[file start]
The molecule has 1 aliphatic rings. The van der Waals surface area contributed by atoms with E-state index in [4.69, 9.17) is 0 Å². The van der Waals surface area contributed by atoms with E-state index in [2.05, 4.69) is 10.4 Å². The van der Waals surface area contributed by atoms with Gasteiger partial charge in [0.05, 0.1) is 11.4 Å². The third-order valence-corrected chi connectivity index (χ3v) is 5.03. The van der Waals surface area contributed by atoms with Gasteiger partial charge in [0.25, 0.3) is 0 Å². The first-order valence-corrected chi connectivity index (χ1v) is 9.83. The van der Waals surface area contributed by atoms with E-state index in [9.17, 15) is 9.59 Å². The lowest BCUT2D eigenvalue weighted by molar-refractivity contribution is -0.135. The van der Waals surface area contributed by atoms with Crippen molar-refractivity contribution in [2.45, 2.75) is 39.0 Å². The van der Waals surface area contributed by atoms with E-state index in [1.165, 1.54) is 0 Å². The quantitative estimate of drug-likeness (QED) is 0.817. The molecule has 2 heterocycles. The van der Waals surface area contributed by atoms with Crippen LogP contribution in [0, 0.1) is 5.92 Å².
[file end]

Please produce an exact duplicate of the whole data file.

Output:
The molecule has 1 aliphatic rings. The van der Waals surface area contributed by atoms with E-state index in [4.69, 9.17) is 0 Å². The van der Waals surface area contributed by atoms with E-state index in [2.05, 4.69) is 10.4 Å². The van der Waals surface area contributed by atoms with Gasteiger partial charge in [0.05, 0.1) is 11.4 Å². The third-order valence-corrected chi connectivity index (χ3v) is 5.03. The van der Waals surface area contributed by atoms with Gasteiger partial charge in [0.25, 0.3) is 0 Å². The first-order valence-corrected chi connectivity index (χ1v) is 9.83. The van der Waals surface area contributed by atoms with E-state index in [9.17, 15) is 9.59 Å². The lowest BCUT2D eigenvalue weighted by molar-refractivity contribution is -0.135. The van der Waals surface area contributed by atoms with Crippen molar-refractivity contribution in [2.45, 2.75) is 39.0 Å². The van der Waals surface area contributed by atoms with E-state index in [1.165, 1.54) is 0 Å². The quantitative estimate of drug-likeness (QED) is 0.817. The molecule has 2 heterocycles. The van der Waals surface area contributed by atoms with Crippen LogP contribution in [0, 0.1) is 5.92 Å².